STORY:  8/10
ART:  9.5/10 

Review: Amazing Spider-Man #679.1 – Thankfully, Morbius doesn’t sparkle in sunlight yet

Amazing Spider-Man #679.1
Writers: Dan Slott and Chris Yost
Art: Matthew Clark, Tom Palmer [Inks], and Rob Schwager [Color]

Hot on the heels of Spider-Man’s team-up with his Horizon Labs coworker Grady Scraps, Dan Slott and Chris Yost join forces on Amazing Spider-Man #679.1 to team Pete up with another Horizon staffer–child genius Uatu Jackson.

For much of the past year, Slott has teased the identity of the scientist in Lab 6 at Horizon. Though he finally revealed the lab’s occupant to be Morbius (Spidey’s on-again, off-again vampire villain) during last year’s “Spider-Island,” the book’s cast were still in the dark.

It was only a matter of time until curiosity got the better of the other scientists, and Pete and Uatu set out to finally uncover the truth. One of the highlights of this issue are the list of suspects they put together for who the mystery scientist is. Among them:  Dr. Octopus, Beast, Dark Beast, The Lizard, Stephen Hawking, and Zombie Albert Einstein, who is present on the list because of Uatu’s obsession with horror movies.

Meanwhile, Morbius, who it turns out is an old college friend of Horizon Labs boss Max Modell, is experimenting with blood to create a cure for his condition. Naturally, this goes awry and brings about the return of his bloodlust (which I don’t seem to remember still being a problem for him in Marvel Zombies 3 & 4, but whatever…) and the not-quite-a-vampire has a brawl with Spider-Man that spills into Horizon’s cafeteria.

As with the rest of Slott’s run, the writing on this issue works on a number of levels and Yost’s experience with grittier, darker, and occasionally supernatural characters and stories (SEE: 2009’s X-Force “Necrosha” storyline) really adds to this a bit. Morbius’ underlying humanity is kept in focus throughout this issue, as is the lack of understanding among others that would cause Modell to keep Morbius’ presence in the facility a secret.

Furthermore, this issue carries on the longstanding tradition of Spider-Man books having a fleshed out supporting cast by giving us more insight into who Max Modell is as a person, and giving us a reason to care about Uatu Jackson (who I had almost forgotten about until now). Revealing that Jackson isn’t just a child genius, but is also obsessed with horror movies to the point that he has a lab full of monster-fighting gear is brilliant. After all, what else would a horror-obsessed child genius do in their free time with their own lab if given the chance?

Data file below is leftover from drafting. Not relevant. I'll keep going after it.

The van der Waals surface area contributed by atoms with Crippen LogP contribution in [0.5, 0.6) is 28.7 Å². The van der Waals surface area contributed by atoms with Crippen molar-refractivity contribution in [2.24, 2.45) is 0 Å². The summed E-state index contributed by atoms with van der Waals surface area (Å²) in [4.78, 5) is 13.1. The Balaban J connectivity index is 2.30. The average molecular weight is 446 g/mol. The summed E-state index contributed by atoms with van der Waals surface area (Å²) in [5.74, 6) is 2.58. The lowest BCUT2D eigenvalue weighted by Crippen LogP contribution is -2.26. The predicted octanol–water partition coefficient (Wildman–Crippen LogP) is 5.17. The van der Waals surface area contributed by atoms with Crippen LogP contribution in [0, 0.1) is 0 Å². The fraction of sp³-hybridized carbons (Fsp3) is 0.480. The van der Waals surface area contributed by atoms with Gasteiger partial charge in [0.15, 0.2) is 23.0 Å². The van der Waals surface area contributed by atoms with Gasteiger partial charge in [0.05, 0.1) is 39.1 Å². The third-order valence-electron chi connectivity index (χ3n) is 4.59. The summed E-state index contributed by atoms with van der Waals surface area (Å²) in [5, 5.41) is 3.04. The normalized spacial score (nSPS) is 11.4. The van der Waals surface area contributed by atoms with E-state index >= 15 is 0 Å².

Finally, in line with the idea behind Marvel’s “Point One” initiative, this book gives readers a good place to jump on, as it introduces one side of the current supporting cast and spins new threads that set up a future plot–one that will likely unfold this July if the reveal on the final page is any indication.

As for the art, this issue leaves little to be desired. It’s easy to follow, with the exception of maybe one or two panels, like the diagram of Horizon Labs on page 5.  However, the vibrance and amount of overall detail make it easy to overlook these instances.

This is another great jumping-on point for new readers, and essential reading for regulars.

STORY: 9/10
ART: 8.5/10

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Review: Daredevil #8, The Marvel Universe’s latest love triangle begins here!

Daredevil #8
Writer: Mark Waid
Art: Kano and Javier Rodriquez [colors]

Mark Waid’s two-part Spider-Man/Daredevil team-up/crossover story wraps up in issue #8 of his acclaimed Daredevil series.

If you missed part one in Amazing Spider-Man #677, here’s what happened:  Spider-Man, looking to rebound from his recent break-up with Carlie Cooper, tried to sleep with former friend-with-benefits and known thief Black Cat again.  Black Cat rejected him and was arrested shortly after returning home, with evidence planted to make it look as though Spider-Man was behind the arrest.  Meanwhile, an advanced hologram projector was stolen from Horizon Labs with security footage altered to make it look as though Black Cat stole the device.  Spider-Man, knowing that the Black Cat was with him at the time stamped on the security vid, sought the help of Daredevil (aka attorney Matt Murdock) to help him get to the bottom of things and clear the Cat’s name.  Black Cat, however, escaped custody and, at the end of the issue, looked to have gone totally bad as she attacked Spider-Man and Daredevil.

See what happens when you miss part of a story?  Shame on you.

Anyways, Waid shifts seemlessly from Spidey’s perspective to Daredevil’s for part two of “Devil and the Details,” which really adds an extra layer of depth.  Stories with multiple main characters are a dime a dozen, but stories told through multiple character’s perspectives are few and far between — and always welcome, as far as I’m concerned.